AAS 197, January 2001
Session 120. Innovations in Teaching Astronomy III
Joint Oral, Thursday, January 11, 2001, 10:30am-12:00noon, Pacific One

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[120.04] Educational Aspects of the CONCAM Sky Monitoring Project

R. J. Nemiroff, J. B. Rafert, C. Ftaclas, W. E. Pereira, D. Perez-Ramirez (Michigan Tech)

We have built a prototype CONtinuous CAMera (CONCAM) that mates a fisheye lens to a CCD camera run by a laptop computer. Presently, one CONCAM is deployed at Kitt Peak National Observatory and another is being set up on Mauna Kea in Hawaii. CONCAMs can detect stars of visual magnitude 6 near the image center in a two-minute exposure. CONCAMs are weather-proof, take continuous data from 2 \pi steradians on the sky, are programmable over the internet, create data files downloadable over the internet, are small enough to fit inside a briefcase, and cost under $10 K. . Images archived at http://concam.net can be used to teach many introductory concepts. These include: the rotation of the Earth, the relative location and phase of the Moon, the location and relative motion of planets, the location of the Galactic plane, the motion of Earth satellites, the location and motion of comets, the motion of meteors, the radiant of a meteor shower, the relative locations of interesting stars, and the relative brightness changes of highly variable stars. Concam.net is not meant to replace first hand student observations of the sky, but rather to complement them with classroom-accessible actual-sky-image examples.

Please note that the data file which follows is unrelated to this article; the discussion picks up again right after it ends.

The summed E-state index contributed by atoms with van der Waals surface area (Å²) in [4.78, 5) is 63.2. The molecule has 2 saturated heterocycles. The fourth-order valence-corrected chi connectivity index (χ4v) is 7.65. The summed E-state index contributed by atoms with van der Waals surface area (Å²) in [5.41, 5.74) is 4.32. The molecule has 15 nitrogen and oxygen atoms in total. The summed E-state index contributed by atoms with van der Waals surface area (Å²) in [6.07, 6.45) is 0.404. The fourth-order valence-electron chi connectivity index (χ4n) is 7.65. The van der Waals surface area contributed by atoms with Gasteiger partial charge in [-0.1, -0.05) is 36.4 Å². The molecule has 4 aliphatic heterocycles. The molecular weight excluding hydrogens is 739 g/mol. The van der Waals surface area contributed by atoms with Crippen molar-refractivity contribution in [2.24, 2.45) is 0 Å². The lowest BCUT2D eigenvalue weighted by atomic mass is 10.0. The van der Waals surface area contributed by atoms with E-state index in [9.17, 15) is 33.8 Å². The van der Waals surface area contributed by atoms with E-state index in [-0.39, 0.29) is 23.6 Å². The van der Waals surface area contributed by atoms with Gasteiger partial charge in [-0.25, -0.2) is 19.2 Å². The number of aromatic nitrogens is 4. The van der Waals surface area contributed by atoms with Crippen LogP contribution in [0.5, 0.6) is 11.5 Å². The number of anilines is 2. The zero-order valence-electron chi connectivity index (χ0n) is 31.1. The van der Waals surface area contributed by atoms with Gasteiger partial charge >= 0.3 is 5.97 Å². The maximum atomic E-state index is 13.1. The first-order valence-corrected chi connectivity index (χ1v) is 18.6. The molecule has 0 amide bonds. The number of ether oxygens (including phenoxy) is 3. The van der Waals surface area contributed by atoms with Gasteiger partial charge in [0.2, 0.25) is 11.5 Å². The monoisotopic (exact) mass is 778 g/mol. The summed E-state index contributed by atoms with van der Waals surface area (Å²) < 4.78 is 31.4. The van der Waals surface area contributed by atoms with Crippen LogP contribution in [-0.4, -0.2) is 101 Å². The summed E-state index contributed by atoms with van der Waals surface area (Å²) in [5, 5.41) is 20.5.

If you would like more information about this abstract, please follow the link to http://concam.net. This link was provided by the author. When you follow it, you will leave the Web site for this meeting; to return, you should use the Back comand on your browser.

The author(s) of this abstract have provided an email address for comments about the abstract: nemiroff@mtu.edu

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